On the abused, the corrupted and the exceptional

Abusus non tollit usum.   Corruptio optimi pessima.   Exceptio probat regulam.

These three Latin adages have helped me to stay sane more perhaps that the thousands of pages of philosophy I have read.  In short, they remind me not to forswear use because of abuse; not to overlook excellence because of the horror of its corruption; and not to relativize rules just because the exceptions are so teasing.  The easy slope of the mind into these betrayals is observable wherever one looks, particularly in this particularly abusive, corrupt and exceptional age in which we live.

First, let me translate – the need for this is itself a sad feature of a culture no longer conversant in its classical tongues:  ‘Abuse does not preclude use,’  ‘The corruption of the best is the worst,’ and  ‘The exception proves the rule.’

 

 

The first is rather simple. We continue to cut our baguettes with knives, despite the number of human necks that have been likewise cut with the same sharp instrument. Where would our culture be without knives? The principle of the adage here on display is that only things intrinsically good can be abused. You cannot really abuse trash, or mistreat garbage. But you can abuse a child, and we instinctively know the reason: because a child is the most precious thing our sad world possesses. We forget this general truth, however, when it is religion that is being abused, as many mentally slip into an illogical argument for its abolition. Abusive politicians and policemen are also a scourge, but a world without politics and policing is a world with nothing to order and nothing to defend. So the next time someone displays indignation over the abuse of this or of that, look quickly at the value of the abused item, and beware of the temptation to merrily cut off noses to spite faces you’ve yet to behold.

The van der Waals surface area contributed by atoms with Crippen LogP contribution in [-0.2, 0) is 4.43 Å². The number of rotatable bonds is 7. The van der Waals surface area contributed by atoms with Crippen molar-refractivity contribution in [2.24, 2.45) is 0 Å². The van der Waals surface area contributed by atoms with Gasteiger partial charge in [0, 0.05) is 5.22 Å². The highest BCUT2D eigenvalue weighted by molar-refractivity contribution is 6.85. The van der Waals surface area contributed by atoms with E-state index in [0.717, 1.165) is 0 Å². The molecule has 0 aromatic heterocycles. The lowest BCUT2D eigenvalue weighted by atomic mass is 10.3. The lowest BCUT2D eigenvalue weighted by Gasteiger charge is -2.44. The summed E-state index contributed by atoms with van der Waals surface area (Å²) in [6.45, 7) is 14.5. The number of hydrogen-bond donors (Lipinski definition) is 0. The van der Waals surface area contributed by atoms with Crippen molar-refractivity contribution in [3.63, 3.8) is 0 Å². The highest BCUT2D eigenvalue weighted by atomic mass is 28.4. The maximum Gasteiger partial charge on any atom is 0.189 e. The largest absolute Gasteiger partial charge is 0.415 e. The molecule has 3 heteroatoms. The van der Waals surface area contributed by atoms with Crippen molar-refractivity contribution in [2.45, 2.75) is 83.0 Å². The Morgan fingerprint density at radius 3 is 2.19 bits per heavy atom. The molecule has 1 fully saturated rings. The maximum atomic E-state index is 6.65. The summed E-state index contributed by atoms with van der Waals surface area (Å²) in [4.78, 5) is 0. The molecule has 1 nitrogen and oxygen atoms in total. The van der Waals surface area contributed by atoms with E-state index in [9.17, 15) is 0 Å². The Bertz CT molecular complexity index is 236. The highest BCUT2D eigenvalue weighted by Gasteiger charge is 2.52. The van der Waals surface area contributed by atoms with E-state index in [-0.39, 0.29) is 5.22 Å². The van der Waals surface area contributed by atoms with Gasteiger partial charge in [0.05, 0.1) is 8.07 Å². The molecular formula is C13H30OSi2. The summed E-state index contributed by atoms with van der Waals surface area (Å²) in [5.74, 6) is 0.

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Partially overlapping with this principle is the second. As abuse is only of inherently good things, so is the abuse and corruption of the very best things productive of the very worst, as we saw with children – and, I repeat, with religion. We do not find a crushed mosquito revolting, but a dog corpse already makes us jump with horror and disgust. The better the body, the more repellent the remains. Late antiquity wracked its collective brain as it watched the magnificent Roman civilization slowly decay and putrefy, challenging historians and philosophers for centuries to come – from Augustine to Gibbon –  to make sense of one the very best of human societies turning into one of the very worst. Whether or not you believe in angels, it is significant that traditional Semitic angelology has it that the very highest of the angels fell to become the very lowest; the initially quite lovely name of ‘Lucifer’ (‘Light-Bearer’) now sounds, well, luciferian. Another example is this: the closest and most intimate of human bonds are those of blood, the sacred family ties; however, the bloodiest of human conflicts involve fratricides and civil wars. Likewise, no enemy is as fierce as a friend turned fiend. The list of the best becoming the worst goes on and on.